God's Banker death mystery deepens as coroner robbed of files in Rome
May 4, 2004
JEREMY CHARLES IN ROME
A LONDON coroner involved in the investigation of the 1982 death of Italian financier Roberto Calvi has been robbed twice in Rome, losing information related to the case.
Investigators yesterday said they suspected files were stolen to order by organised criminals.
City of London coroner Paul Matthews was robbed twice in a week while visiting Rome to discuss the "Gods Banker" case with Italian investigators.
Thieves first took a laptop computer with details of the investigation after breaking into Mr Matthews hotel. Later a bag containing files was snatched as he walked through a busy station.
Yesterday a spokesman for the Anti Mafia Investigation Department in Rome said: "To have items stolen twice in a week is more than just coincidence. Once could be put down to bad luck but twice is too much and we firmly believe that Mr Matthews was deliberately targeted possibly by the Mafia while he was in Rome.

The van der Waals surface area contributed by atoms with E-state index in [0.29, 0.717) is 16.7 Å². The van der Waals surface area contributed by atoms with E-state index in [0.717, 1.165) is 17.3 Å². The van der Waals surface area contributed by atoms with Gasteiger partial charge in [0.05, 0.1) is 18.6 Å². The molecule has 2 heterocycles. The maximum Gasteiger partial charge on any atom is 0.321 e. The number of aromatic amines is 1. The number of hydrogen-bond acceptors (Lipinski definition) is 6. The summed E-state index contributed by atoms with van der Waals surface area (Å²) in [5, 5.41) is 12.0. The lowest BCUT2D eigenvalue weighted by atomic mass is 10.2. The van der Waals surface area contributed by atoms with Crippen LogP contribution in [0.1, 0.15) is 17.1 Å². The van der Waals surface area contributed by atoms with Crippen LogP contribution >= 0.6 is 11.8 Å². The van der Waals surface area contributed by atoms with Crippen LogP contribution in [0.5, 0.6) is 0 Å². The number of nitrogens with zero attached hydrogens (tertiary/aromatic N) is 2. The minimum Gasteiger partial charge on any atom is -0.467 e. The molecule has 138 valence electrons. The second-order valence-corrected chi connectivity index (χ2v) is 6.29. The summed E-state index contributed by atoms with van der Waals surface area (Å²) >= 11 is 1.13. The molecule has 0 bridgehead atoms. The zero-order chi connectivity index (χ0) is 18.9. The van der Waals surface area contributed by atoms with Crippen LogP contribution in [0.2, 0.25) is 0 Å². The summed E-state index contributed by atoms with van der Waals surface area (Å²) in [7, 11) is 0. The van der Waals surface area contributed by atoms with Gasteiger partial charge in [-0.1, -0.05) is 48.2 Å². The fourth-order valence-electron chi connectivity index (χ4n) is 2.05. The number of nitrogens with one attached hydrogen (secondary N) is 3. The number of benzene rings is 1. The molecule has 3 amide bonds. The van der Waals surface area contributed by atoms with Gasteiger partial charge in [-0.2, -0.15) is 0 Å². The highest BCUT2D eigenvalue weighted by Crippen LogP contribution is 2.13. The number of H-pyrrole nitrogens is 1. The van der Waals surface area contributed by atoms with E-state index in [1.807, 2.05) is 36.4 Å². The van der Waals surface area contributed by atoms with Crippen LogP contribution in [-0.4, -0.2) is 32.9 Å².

"He has told us that he is sure he was followed on several occasions and the laptop and files on the Calvi case are the only items that were taken from him."
The first theft happened while Mr Matthews was staying at the four-star Abitart Hotel in central Rome where police said someone used a passcard to get into his room and take the computer.
Mr Matthews told police he had only left his room for a few minutes and when he returned the laptop had vanished.
Days later as he walked through Romes Termini station to catch a train to the airport for his flight back to London his bag was snatched.
Authorities have arrested one man and found another in possession of a wireless internet communications card from Mr Matthews computer, local media reported.
Scotland Yard and Italian police reopened the investigation into the 1982 death of Calvi last year and four people have since been charged with his murder.
Calvi was found hanged from Blackfriars Bridge in London with bricks in his pockets. A coroner initially recorded a verdict of suicide but subsequent investigations showed it would have been impossible for him to climb up the scaffolding under the bridge and hang himself and the case was reopened.
Mr Matthews has been working with British and Italian police and last month the trial of three men and a woman accused of murder opened in Rome. It was adjourned until later this month.
Two British women have also been questioned by police in connection with the case.
Calvis Canada-based family have long suspected he was murdered by the Mafia after a bungled attempt to launder £150 million of Mob drug money.
He was known as Gods Banker because the bank of which he was director, Banco Ambrosiano, had close ties with the Vatican.